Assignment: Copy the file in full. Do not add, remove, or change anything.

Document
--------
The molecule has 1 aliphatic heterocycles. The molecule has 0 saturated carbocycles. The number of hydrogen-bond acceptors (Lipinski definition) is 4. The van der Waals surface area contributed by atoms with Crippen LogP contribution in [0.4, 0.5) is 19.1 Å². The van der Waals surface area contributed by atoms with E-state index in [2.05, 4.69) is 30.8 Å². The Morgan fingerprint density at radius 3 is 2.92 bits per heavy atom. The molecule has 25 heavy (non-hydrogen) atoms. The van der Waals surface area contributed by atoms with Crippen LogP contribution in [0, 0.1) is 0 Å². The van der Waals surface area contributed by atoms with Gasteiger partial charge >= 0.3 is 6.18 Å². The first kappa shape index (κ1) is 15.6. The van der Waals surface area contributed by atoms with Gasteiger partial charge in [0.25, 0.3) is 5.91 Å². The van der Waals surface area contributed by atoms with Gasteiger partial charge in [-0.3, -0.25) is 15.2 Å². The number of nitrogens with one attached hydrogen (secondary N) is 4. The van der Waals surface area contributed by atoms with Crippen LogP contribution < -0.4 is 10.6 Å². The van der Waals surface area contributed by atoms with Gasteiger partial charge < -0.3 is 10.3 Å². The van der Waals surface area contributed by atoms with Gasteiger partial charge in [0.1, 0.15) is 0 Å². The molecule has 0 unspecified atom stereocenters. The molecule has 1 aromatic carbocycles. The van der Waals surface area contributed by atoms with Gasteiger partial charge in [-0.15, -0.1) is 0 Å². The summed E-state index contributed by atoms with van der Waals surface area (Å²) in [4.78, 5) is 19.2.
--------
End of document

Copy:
The molecule has 1 aliphatic heterocycles. The molecule has 0 saturated carbocycles. The number of hydrogen-bond acceptors (Lipinski definition) is 4. The van der Waals surface area contributed by atoms with Crippen LogP contribution in [0.4, 0.5) is 19.1 Å². The van der Waals surface area contributed by atoms with E-state index in [2.05, 4.69) is 30.8 Å². The Morgan fingerprint density at radius 3 is 2.92 bits per heavy atom. The molecule has 25 heavy (non-hydrogen) atoms. The van der Waals surface area contributed by atoms with Crippen LogP contribution in [0, 0.1) is 0 Å². The van der Waals surface area contributed by atoms with Gasteiger partial charge >= 0.3 is 6.18 Å². The first kappa shape index (κ1) is 15.6. The van der Waals surface area contributed by atoms with Gasteiger partial charge in [0.25, 0.3) is 5.91 Å². The van der Waals surface area contributed by atoms with Gasteiger partial charge in [-0.3, -0.25) is 15.2 Å². The number of nitrogens with one attached hydrogen (secondary N) is 4. The van der Waals surface area contributed by atoms with Crippen LogP contribution < -0.4 is 10.6 Å². The van der Waals surface area contributed by atoms with Gasteiger partial charge < -0.3 is 10.3 Å². The van der Waals surface area contributed by atoms with Gasteiger partial charge in [0.1, 0.15) is 0 Å². The molecule has 0 unspecified atom stereocenters. The molecule has 1 aromatic carbocycles. The van der Waals surface area contributed by atoms with Gasteiger partial charge in [-0.15, -0.1) is 0 Å². The summed E-state index contributed by atoms with van der Waals surface area (Å²) in [4.78, 5) is 19.2.